Veterinarians are also using maggot therapy. Several recent studies have shown the benefits for treating serious wounds in small animals (like dogs and cats) and larger animals (like horses). MDT is used most extensively for equine hoof and leg infections, but is also for cleaning necrotic tumors.
It would seem to be a no-brainer, to try this approach, rather than having a body part lopped off in the OR; but, let me guess, insurance pays for the amputation, but not for the maggots.
If you are looking for a doctor to evaluate you for treatment, or to use maggot therapy in your care, then begin by asking your own physician. After all, s/he knows you and your wound, already. There are many resources to assist the first-time user of medicinal maggots. If you see a smile, just ask how s/he would like to lose a foot!
We are again rapidly approaching the time when we will not have drugs to treat infection. MRSA, or Methicillin-Resistant Staphylococcus Aureus, now accounts for 60 percent of hospital infections. It kills 100,000 patients each year, yet our hospitals refuse to test for it. To my knowledge, none of our local hospitals test for MRSA; yet, they test for AIDS, which only kills 20,000 per year.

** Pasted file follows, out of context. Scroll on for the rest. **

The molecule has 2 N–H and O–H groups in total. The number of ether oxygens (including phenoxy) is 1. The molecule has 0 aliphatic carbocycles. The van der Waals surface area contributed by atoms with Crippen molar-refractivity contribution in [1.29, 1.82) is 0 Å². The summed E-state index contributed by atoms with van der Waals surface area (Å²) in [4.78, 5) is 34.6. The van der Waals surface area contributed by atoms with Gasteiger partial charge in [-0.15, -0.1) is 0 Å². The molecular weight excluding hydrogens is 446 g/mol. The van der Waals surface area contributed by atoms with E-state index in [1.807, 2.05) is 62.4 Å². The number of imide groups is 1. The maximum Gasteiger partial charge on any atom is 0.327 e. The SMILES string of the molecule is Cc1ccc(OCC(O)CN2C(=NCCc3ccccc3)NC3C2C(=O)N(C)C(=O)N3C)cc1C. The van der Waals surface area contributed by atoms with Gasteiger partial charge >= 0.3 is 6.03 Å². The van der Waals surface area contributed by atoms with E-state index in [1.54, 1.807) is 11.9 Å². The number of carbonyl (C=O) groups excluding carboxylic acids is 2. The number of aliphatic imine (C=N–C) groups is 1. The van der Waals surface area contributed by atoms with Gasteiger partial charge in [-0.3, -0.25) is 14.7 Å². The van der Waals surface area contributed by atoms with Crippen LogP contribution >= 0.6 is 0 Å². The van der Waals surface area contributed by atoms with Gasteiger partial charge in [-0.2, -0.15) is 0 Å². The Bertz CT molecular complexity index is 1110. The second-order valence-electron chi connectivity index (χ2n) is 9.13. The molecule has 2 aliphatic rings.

Here is a good info web site: http://www.mercola.com/2000/oct/15/maggots.htm
In our world of MRSA infections, what is a doc to do? I would demand absolute proof, which is MRSA testing of my patients upon entry, and upon exit, of any hospital.
James Baker is a 30-year resident of Indian Hill.
 
M